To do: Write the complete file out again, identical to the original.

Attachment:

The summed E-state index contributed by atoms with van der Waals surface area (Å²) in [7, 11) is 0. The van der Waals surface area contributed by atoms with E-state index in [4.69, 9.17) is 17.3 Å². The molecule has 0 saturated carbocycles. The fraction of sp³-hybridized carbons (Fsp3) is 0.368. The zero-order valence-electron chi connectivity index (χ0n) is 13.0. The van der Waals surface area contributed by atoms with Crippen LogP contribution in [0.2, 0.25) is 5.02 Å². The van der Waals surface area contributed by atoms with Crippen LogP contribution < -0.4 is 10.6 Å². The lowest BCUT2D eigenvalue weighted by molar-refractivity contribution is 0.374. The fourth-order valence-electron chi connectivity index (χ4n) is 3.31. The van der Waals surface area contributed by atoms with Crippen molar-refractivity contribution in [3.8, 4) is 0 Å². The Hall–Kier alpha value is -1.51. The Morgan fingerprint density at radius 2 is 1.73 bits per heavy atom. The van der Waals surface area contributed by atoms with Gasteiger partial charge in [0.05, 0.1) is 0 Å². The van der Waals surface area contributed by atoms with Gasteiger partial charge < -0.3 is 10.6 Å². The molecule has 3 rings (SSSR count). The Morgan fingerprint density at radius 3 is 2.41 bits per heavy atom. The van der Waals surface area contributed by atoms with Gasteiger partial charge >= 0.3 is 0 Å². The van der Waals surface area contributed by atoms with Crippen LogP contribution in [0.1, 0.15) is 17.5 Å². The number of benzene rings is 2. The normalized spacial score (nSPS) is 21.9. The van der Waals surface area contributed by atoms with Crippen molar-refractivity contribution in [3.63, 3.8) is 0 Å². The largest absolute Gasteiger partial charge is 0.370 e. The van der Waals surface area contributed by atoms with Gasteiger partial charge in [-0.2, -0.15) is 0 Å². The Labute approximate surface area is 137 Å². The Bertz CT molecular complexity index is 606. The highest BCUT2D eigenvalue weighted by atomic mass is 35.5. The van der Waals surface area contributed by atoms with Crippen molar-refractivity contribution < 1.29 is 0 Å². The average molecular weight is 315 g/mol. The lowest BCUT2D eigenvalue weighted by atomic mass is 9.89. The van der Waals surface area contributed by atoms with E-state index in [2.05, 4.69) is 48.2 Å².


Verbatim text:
The summed E-state index contributed by atoms with van der Waals surface area (Å²) in [7, 11) is 0. The van der Waals surface area contributed by atoms with E-state index in [4.69, 9.17) is 17.3 Å². The molecule has 0 saturated carbocycles. The fraction of sp³-hybridized carbons (Fsp3) is 0.368. The zero-order valence-electron chi connectivity index (χ0n) is 13.0. The van der Waals surface area contributed by atoms with Crippen LogP contribution in [0.2, 0.25) is 5.02 Å². The van der Waals surface area contributed by atoms with Crippen LogP contribution < -0.4 is 10.6 Å². The lowest BCUT2D eigenvalue weighted by molar-refractivity contribution is 0.374. The fourth-order valence-electron chi connectivity index (χ4n) is 3.31. The van der Waals surface area contributed by atoms with Crippen molar-refractivity contribution in [3.8, 4) is 0 Å². The Hall–Kier alpha value is -1.51. The Morgan fingerprint density at radius 2 is 1.73 bits per heavy atom. The van der Waals surface area contributed by atoms with Gasteiger partial charge in [0.05, 0.1) is 0 Å². The van der Waals surface area contributed by atoms with Gasteiger partial charge < -0.3 is 10.6 Å². The molecule has 3 rings (SSSR count). The Morgan fingerprint density at radius 3 is 2.41 bits per heavy atom. The van der Waals surface area contributed by atoms with Gasteiger partial charge >= 0.3 is 0 Å². The van der Waals surface area contributed by atoms with Crippen LogP contribution in [0.1, 0.15) is 17.5 Å². The number of benzene rings is 2. The normalized spacial score (nSPS) is 21.9. The van der Waals surface area contributed by atoms with Crippen molar-refractivity contribution in [3.63, 3.8) is 0 Å². The largest absolute Gasteiger partial charge is 0.370 e. The van der Waals surface area contributed by atoms with Gasteiger partial charge in [-0.2, -0.15) is 0 Å². The Labute approximate surface area is 137 Å². The Bertz CT molecular complexity index is 606. The highest BCUT2D eigenvalue weighted by atomic mass is 35.5. The van der Waals surface area contributed by atoms with Crippen molar-refractivity contribution < 1.29 is 0 Å². The average molecular weight is 315 g/mol. The lowest BCUT2D eigenvalue weighted by atomic mass is 9.89. The van der Waals surface area contributed by atoms with E-state index in [2.05, 4.69) is 48.2 Å².